Later that night out on the park roads as I was pounding out 5 sets of Yasso 800s at 2:55 pace with the omnipresent moon my only witness, I thought alot about Brenda and how, as an honor student and a star athlete, she must have felt so much pressure from all her peers, her family and her teachers to do the right thing from an early age. She must have gotten so used to doing the right thing and acting the part that she lost all sense of self she ever had. Maybe I am extrapolating, but her double life seems so sad to me. I can't help wondering if her anorexic symptoms was her body's way of letting go, all along a planned escape, a masked cry for help. Maybe getting caught and being forced to deal with her issues before she got really sick or done something worse IS the best thing that could have happened to her. I just wished I could have seen this coming, I wish I could have known. If I ever have the opportunity in the future, I would ask her if it was all worth it, to play the part of a perfect life but lose your sense of self in the process?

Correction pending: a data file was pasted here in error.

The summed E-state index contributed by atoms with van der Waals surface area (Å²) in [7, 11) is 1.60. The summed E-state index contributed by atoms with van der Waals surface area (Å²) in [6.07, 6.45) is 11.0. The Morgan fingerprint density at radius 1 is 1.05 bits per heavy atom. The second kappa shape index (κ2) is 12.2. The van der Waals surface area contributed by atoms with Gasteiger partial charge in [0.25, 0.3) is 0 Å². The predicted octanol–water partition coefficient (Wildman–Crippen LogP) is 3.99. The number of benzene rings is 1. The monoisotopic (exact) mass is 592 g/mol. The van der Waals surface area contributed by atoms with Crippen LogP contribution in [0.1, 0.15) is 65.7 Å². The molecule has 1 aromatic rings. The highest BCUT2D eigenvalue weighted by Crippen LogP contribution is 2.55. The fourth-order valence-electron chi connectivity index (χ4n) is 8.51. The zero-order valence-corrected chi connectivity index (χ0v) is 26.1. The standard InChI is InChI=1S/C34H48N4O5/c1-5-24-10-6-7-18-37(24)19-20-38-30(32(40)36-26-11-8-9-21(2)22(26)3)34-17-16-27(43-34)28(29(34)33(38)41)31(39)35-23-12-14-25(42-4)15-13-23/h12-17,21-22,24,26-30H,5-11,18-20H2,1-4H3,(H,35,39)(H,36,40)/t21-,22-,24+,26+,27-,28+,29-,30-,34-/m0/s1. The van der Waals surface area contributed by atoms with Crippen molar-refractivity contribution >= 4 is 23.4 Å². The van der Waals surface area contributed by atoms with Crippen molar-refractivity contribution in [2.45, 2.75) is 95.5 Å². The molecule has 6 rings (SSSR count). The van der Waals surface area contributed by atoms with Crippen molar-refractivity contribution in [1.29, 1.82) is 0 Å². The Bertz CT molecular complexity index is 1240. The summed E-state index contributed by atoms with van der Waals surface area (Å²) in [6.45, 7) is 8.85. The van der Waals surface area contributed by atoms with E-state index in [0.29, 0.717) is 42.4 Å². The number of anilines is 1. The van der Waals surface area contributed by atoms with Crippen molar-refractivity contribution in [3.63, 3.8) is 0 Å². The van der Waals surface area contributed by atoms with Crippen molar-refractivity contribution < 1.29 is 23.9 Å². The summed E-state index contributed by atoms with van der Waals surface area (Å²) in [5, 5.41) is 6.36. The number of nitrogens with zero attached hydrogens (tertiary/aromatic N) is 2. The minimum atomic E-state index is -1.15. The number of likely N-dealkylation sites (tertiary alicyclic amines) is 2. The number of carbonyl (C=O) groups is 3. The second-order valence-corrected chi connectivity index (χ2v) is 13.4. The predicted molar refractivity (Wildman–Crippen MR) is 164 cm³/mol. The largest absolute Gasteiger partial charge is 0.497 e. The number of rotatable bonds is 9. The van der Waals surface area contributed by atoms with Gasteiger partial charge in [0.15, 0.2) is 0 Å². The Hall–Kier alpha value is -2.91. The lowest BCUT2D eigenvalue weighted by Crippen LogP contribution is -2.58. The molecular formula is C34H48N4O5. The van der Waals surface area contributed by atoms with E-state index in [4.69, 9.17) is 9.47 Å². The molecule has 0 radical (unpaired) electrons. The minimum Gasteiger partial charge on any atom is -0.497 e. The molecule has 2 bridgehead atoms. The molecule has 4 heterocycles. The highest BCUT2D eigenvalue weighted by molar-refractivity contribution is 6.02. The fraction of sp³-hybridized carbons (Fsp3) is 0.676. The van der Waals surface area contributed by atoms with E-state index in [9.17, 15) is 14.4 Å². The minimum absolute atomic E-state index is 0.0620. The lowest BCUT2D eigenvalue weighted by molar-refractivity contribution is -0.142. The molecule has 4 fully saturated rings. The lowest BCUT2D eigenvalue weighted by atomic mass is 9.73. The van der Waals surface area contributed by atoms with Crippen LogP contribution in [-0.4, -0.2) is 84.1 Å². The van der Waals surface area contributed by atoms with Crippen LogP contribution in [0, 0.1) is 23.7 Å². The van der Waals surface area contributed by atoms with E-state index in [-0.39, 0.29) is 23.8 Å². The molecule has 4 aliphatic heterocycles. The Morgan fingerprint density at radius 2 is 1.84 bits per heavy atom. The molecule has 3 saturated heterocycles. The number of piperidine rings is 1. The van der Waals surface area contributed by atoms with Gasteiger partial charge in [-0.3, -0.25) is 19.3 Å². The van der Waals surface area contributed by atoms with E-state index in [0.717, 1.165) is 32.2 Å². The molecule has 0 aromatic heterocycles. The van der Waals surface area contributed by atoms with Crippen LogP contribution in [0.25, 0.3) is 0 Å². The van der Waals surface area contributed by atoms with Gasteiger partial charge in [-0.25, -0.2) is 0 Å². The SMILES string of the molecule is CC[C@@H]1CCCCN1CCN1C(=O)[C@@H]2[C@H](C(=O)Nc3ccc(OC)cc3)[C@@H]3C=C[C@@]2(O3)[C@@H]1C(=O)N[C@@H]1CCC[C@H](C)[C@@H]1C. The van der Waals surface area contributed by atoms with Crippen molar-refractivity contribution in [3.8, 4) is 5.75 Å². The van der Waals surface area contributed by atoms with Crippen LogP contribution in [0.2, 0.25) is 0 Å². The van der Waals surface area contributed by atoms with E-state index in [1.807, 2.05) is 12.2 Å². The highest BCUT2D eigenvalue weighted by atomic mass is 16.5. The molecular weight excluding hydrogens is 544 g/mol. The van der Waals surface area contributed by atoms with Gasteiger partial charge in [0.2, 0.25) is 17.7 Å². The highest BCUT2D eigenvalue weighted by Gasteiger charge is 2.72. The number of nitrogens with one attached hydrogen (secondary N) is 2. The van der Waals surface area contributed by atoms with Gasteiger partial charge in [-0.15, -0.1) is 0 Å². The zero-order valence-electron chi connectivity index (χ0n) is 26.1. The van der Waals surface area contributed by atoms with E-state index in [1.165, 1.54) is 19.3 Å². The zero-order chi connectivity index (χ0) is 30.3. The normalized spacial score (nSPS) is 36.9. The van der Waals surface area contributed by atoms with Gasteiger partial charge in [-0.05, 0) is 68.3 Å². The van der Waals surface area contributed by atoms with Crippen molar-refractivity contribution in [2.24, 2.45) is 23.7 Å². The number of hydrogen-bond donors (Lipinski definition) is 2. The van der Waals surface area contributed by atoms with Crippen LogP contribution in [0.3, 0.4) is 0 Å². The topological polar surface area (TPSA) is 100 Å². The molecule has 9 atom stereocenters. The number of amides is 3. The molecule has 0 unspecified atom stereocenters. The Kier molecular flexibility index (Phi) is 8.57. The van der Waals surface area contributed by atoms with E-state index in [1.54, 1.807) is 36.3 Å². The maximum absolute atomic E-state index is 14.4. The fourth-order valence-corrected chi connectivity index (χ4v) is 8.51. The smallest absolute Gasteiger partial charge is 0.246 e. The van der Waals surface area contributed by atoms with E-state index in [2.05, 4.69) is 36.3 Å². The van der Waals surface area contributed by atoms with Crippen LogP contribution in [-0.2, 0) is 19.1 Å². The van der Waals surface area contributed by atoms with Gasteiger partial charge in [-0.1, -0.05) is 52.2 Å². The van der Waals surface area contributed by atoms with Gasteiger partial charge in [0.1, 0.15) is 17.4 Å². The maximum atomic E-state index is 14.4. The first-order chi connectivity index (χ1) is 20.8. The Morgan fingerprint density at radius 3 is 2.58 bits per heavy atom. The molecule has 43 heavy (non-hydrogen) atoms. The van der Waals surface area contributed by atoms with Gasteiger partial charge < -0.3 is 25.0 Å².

I want to know: What's life like living as an impostor?

(To be continued...)

Monday, February 1, 2010

Greetings, Goodbyes and A Secret Revealed

As a general rule, I hate goodbyes - long ones, especially. They do nothing but incite negative emotions, pointless platitudes, and meaningless half-truths from the parties involved. But because I have such strong mixed emotions about this first opening month of the new decade, I feel as if I need to give it a proper sendoff before welcoming on the new month.


Dear January,